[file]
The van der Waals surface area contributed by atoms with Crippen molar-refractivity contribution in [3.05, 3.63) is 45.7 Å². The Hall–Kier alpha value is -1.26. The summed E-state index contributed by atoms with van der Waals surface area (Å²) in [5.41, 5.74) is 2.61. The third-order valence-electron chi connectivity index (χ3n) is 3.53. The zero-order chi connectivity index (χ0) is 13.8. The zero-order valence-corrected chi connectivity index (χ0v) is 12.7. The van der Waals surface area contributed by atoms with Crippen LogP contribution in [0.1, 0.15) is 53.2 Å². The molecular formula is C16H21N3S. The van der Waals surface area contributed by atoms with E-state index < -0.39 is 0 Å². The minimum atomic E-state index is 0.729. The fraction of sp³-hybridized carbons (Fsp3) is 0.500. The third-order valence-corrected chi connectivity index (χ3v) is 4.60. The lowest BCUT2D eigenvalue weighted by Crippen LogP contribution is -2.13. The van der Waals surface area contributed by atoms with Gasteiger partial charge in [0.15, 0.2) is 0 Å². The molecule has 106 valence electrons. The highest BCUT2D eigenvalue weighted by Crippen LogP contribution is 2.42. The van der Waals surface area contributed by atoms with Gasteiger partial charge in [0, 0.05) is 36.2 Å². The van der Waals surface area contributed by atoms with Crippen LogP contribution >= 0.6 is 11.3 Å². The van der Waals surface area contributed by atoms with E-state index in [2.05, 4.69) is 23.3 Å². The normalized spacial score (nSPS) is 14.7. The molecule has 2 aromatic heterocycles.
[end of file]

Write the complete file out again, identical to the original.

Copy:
The van der Waals surface area contributed by atoms with Crippen molar-refractivity contribution in [3.05, 3.63) is 45.7 Å². The Hall–Kier alpha value is -1.26. The summed E-state index contributed by atoms with van der Waals surface area (Å²) in [5.41, 5.74) is 2.61. The third-order valence-electron chi connectivity index (χ3n) is 3.53. The zero-order chi connectivity index (χ0) is 13.8. The zero-order valence-corrected chi connectivity index (χ0v) is 12.7. The van der Waals surface area contributed by atoms with Crippen LogP contribution in [0.1, 0.15) is 53.2 Å². The molecular formula is C16H21N3S. The van der Waals surface area contributed by atoms with E-state index < -0.39 is 0 Å². The minimum atomic E-state index is 0.729. The fraction of sp³-hybridized carbons (Fsp3) is 0.500. The third-order valence-corrected chi connectivity index (χ3v) is 4.60. The lowest BCUT2D eigenvalue weighted by Crippen LogP contribution is -2.13. The van der Waals surface area contributed by atoms with Gasteiger partial charge in [0.15, 0.2) is 0 Å². The molecule has 106 valence electrons. The highest BCUT2D eigenvalue weighted by Crippen LogP contribution is 2.42. The van der Waals surface area contributed by atoms with Gasteiger partial charge in [0, 0.05) is 36.2 Å². The van der Waals surface area contributed by atoms with Crippen LogP contribution >= 0.6 is 11.3 Å². The van der Waals surface area contributed by atoms with E-state index in [2.05, 4.69) is 23.3 Å². The normalized spacial score (nSPS) is 14.7. The molecule has 2 aromatic heterocycles.